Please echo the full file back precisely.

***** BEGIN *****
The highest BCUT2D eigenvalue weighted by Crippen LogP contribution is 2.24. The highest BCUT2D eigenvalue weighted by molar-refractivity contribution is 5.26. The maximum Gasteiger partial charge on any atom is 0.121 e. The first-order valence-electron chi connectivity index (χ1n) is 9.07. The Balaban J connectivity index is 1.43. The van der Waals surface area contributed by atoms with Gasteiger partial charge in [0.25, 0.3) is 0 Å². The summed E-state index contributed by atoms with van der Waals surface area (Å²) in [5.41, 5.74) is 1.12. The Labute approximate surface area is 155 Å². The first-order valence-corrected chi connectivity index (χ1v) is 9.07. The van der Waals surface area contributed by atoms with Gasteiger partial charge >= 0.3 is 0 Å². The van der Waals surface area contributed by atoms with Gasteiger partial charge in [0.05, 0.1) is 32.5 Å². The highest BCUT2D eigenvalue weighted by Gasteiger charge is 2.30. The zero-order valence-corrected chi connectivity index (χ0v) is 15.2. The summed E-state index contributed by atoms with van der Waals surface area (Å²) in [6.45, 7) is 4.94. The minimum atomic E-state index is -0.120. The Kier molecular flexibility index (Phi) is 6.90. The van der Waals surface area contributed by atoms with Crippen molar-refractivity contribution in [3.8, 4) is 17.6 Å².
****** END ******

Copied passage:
The highest BCUT2D eigenvalue weighted by Crippen LogP contribution is 2.24. The highest BCUT2D eigenvalue weighted by molar-refractivity contribution is 5.26. The maximum Gasteiger partial charge on any atom is 0.121 e. The first-order valence-electron chi connectivity index (χ1n) is 9.07. The Balaban J connectivity index is 1.43. The van der Waals surface area contributed by atoms with Gasteiger partial charge in [0.25, 0.3) is 0 Å². The summed E-state index contributed by atoms with van der Waals surface area (Å²) in [5.41, 5.74) is 1.12. The Labute approximate surface area is 155 Å². The first-order valence-corrected chi connectivity index (χ1v) is 9.07. The van der Waals surface area contributed by atoms with Gasteiger partial charge >= 0.3 is 0 Å². The van der Waals surface area contributed by atoms with Gasteiger partial charge in [0.05, 0.1) is 32.5 Å². The highest BCUT2D eigenvalue weighted by Gasteiger charge is 2.30. The zero-order valence-corrected chi connectivity index (χ0v) is 15.2. The summed E-state index contributed by atoms with van der Waals surface area (Å²) in [6.45, 7) is 4.94. The minimum atomic E-state index is -0.120. The Kier molecular flexibility index (Phi) is 6.90. The van der Waals surface area contributed by atoms with Crippen molar-refractivity contribution in [3.8, 4) is 17.6 Å².